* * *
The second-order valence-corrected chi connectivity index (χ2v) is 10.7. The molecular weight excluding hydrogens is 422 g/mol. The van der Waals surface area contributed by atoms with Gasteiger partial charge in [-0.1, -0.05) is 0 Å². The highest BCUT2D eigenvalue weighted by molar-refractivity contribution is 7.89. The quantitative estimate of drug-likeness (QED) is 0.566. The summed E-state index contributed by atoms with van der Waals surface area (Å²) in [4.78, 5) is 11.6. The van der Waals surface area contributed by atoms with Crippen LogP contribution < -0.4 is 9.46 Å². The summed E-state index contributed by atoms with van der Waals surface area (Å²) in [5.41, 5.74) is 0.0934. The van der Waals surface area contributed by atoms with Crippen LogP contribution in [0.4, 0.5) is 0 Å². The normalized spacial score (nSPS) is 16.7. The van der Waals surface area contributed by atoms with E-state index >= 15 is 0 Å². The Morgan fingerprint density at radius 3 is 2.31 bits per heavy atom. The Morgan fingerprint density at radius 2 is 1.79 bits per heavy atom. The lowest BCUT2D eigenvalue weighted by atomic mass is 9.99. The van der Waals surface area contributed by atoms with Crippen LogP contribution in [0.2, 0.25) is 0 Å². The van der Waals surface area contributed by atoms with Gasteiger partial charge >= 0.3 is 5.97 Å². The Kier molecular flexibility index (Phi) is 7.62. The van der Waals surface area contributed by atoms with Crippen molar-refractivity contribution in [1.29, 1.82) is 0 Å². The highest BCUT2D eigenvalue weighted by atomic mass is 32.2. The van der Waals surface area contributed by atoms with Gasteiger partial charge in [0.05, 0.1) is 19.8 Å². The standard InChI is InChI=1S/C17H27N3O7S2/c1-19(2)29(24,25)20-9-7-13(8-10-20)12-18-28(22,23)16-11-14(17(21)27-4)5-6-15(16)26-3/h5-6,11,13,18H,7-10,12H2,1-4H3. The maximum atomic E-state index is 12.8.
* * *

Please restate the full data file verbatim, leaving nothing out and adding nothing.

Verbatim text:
The second-order valence-corrected chi connectivity index (χ2v) is 10.7. The molecular weight excluding hydrogens is 422 g/mol. The van der Waals surface area contributed by atoms with Gasteiger partial charge in [-0.1, -0.05) is 0 Å². The highest BCUT2D eigenvalue weighted by molar-refractivity contribution is 7.89. The quantitative estimate of drug-likeness (QED) is 0.566. The summed E-state index contributed by atoms with van der Waals surface area (Å²) in [4.78, 5) is 11.6. The van der Waals surface area contributed by atoms with Crippen LogP contribution < -0.4 is 9.46 Å². The summed E-state index contributed by atoms with van der Waals surface area (Å²) in [5.41, 5.74) is 0.0934. The van der Waals surface area contributed by atoms with Crippen LogP contribution in [0.4, 0.5) is 0 Å². The normalized spacial score (nSPS) is 16.7. The van der Waals surface area contributed by atoms with E-state index >= 15 is 0 Å². The Morgan fingerprint density at radius 3 is 2.31 bits per heavy atom. The Morgan fingerprint density at radius 2 is 1.79 bits per heavy atom. The lowest BCUT2D eigenvalue weighted by atomic mass is 9.99. The van der Waals surface area contributed by atoms with Crippen LogP contribution in [0.2, 0.25) is 0 Å². The van der Waals surface area contributed by atoms with Gasteiger partial charge >= 0.3 is 5.97 Å². The Kier molecular flexibility index (Phi) is 7.62. The van der Waals surface area contributed by atoms with Crippen molar-refractivity contribution in [1.29, 1.82) is 0 Å². The highest BCUT2D eigenvalue weighted by atomic mass is 32.2. The van der Waals surface area contributed by atoms with Gasteiger partial charge in [0.05, 0.1) is 19.8 Å². The standard InChI is InChI=1S/C17H27N3O7S2/c1-19(2)29(24,25)20-9-7-13(8-10-20)12-18-28(22,23)16-11-14(17(21)27-4)5-6-15(16)26-3/h5-6,11,13,18H,7-10,12H2,1-4H3. The maximum atomic E-state index is 12.8.